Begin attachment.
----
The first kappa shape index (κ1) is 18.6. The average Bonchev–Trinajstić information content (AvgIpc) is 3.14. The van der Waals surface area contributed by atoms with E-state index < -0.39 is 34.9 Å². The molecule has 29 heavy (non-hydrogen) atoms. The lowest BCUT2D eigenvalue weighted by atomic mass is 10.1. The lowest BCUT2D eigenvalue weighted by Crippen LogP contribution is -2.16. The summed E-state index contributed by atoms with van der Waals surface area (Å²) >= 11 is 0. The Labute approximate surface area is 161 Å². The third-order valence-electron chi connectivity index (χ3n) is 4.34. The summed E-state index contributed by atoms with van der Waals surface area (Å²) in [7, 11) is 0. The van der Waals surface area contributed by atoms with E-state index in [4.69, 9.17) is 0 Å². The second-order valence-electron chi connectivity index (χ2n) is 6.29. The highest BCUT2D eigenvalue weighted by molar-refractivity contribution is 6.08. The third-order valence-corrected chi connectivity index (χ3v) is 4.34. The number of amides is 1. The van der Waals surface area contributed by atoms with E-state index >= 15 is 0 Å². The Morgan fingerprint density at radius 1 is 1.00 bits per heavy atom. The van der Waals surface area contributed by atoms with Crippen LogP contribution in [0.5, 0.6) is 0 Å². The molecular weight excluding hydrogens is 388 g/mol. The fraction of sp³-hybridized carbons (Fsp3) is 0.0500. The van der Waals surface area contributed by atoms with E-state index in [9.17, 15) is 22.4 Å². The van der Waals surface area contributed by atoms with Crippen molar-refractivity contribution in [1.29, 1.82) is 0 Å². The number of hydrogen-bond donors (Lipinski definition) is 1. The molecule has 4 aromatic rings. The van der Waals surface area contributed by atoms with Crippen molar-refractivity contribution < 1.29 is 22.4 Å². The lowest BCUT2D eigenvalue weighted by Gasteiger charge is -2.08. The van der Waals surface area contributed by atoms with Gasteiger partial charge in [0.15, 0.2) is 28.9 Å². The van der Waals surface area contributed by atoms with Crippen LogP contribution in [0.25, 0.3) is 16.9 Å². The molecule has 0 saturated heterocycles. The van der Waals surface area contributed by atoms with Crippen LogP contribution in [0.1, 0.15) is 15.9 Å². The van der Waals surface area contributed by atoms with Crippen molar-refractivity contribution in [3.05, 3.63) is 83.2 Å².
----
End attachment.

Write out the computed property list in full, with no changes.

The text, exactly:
The first kappa shape index (κ1) is 18.6. The average Bonchev–Trinajstić information content (AvgIpc) is 3.14. The van der Waals surface area contributed by atoms with E-state index < -0.39 is 34.9 Å². The molecule has 29 heavy (non-hydrogen) atoms. The lowest BCUT2D eigenvalue weighted by atomic mass is 10.1. The lowest BCUT2D eigenvalue weighted by Crippen LogP contribution is -2.16. The summed E-state index contributed by atoms with van der Waals surface area (Å²) >= 11 is 0. The Labute approximate surface area is 161 Å². The third-order valence-electron chi connectivity index (χ3n) is 4.34. The summed E-state index contributed by atoms with van der Waals surface area (Å²) in [7, 11) is 0. The van der Waals surface area contributed by atoms with E-state index in [4.69, 9.17) is 0 Å². The second-order valence-electron chi connectivity index (χ2n) is 6.29. The highest BCUT2D eigenvalue weighted by molar-refractivity contribution is 6.08. The third-order valence-corrected chi connectivity index (χ3v) is 4.34. The number of amides is 1. The van der Waals surface area contributed by atoms with E-state index >= 15 is 0 Å². The Morgan fingerprint density at radius 1 is 1.00 bits per heavy atom. The van der Waals surface area contributed by atoms with Crippen LogP contribution in [0.5, 0.6) is 0 Å². The molecular weight excluding hydrogens is 388 g/mol. The fraction of sp³-hybridized carbons (Fsp3) is 0.0500. The van der Waals surface area contributed by atoms with E-state index in [9.17, 15) is 22.4 Å². The van der Waals surface area contributed by atoms with Crippen molar-refractivity contribution in [1.29, 1.82) is 0 Å². The number of hydrogen-bond donors (Lipinski definition) is 1. The molecule has 4 aromatic rings. The van der Waals surface area contributed by atoms with Crippen molar-refractivity contribution < 1.29 is 22.4 Å². The lowest BCUT2D eigenvalue weighted by Gasteiger charge is -2.08. The van der Waals surface area contributed by atoms with Gasteiger partial charge in [0.15, 0.2) is 28.9 Å². The van der Waals surface area contributed by atoms with Crippen LogP contribution in [0.25, 0.3) is 16.9 Å². The molecule has 0 saturated heterocycles. The van der Waals surface area contributed by atoms with Crippen LogP contribution in [0.1, 0.15) is 15.9 Å². The van der Waals surface area contributed by atoms with Crippen molar-refractivity contribution in [3.05, 3.63) is 83.2 Å².